Many things have changed,” explains Sofía. “Because now with the work of the women, their children now have backpacks. They can buy an individual notebook, everyone has their pencil, everyone has their pen, everyone is wearing shoes, they are wearing their uniform. That’s because the mothers are working and organized.”
Mothers of the Mangrove Savings Club: Pará State, Brazil
Over the last twenty years, Brazil has lost nearly 20% of its mangroves that buffer storm surges, capture carbon, and provide homes to diverse marine life. With these critical ecosystems in decline, coastal communities like those in Brazil’s Pará state are vulnerable to natural disasters, biodiversity loss, and resource depletion.
The women of Pará state have always been guardians of the mangroves. Protecting the natural world is part of their identity, a tradition passed down through generations. But now, with the threat of climate change accelerating challenges, they’re working harder than ever to save the mangroves and life as they know it.
With support from Rare’s Fish Forever program, women in Pará state formed Mothers of the Mangrove, a group that elevates women’s roles as guardians of the Amazonian mangroves and leaders in their community. The group has over 600 members, creating a network that stretches across 37 communities and 12 RESEXES (marine extractive reserves).
The Mothers of the Mangrove (MOM) network also strengthens the financial autonomy of women in the Pará extractive reserves through savings clubs known collectively as “Clube de Poupanca.” To date, the savings clubs include nearly 600 members who have saved a cumulative R$178.256,00 (approximately $37,000 US dollars) in the first seven months. And their business initiatives keep growing.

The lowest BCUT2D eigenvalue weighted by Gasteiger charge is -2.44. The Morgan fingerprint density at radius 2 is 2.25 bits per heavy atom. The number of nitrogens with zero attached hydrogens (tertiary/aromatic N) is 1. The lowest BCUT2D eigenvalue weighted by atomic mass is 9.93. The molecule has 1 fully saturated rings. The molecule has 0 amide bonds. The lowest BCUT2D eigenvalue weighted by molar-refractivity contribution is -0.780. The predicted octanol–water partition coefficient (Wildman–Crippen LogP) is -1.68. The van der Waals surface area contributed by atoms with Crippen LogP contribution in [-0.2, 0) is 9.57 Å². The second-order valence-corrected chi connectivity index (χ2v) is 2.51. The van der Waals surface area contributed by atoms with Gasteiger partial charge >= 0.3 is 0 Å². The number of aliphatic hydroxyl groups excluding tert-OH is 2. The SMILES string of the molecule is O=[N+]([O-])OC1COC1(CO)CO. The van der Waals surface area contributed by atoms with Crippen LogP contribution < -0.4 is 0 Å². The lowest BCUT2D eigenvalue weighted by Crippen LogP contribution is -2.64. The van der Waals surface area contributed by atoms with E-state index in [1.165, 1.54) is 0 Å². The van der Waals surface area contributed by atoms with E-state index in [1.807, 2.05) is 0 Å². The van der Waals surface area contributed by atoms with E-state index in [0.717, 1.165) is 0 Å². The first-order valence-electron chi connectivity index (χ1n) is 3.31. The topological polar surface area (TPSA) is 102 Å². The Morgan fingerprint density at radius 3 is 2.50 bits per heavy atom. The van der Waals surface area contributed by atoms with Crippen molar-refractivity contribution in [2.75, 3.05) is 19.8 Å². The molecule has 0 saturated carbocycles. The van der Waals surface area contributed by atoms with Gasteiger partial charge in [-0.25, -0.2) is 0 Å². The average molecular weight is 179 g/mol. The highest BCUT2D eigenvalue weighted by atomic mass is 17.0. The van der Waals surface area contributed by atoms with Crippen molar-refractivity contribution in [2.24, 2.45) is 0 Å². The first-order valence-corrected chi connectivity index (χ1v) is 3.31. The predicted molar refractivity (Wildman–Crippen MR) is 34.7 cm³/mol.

Through seed funds, each savings club earns a micro-investment of 5,000 Brazilian reais to finance a business related to fisheries activities, natural medicines, local food, or sustainable crafts and fashion. The women of Pará’s Santa Clara and Tatu communities have one of the greatest success stories yet.
The women identified a market for underutilized native tree seeds and used traditional knowledge to produce ten natural oil products. After a year of collecting and processing the seeds, the group participated in a Rare Brazil community business acceleration program and adopted the name “Rexistir Natural do Campo.” Today, the women of Rexistir Natural do Campo sell their products at fair trade markets and raise awareness about the importance of conserving the nearby mangroves.
Rexistir Natural do Campo member Iara Amorim is a mother and agroecology student from Tatu who has gained a new sense of entrepreneurship since participating in the fair trade markets.
“For us, it was very rewarding to see people inquiring about our story and our products,” says Iara. “It also gave us a business perspective that we didn’t have before.”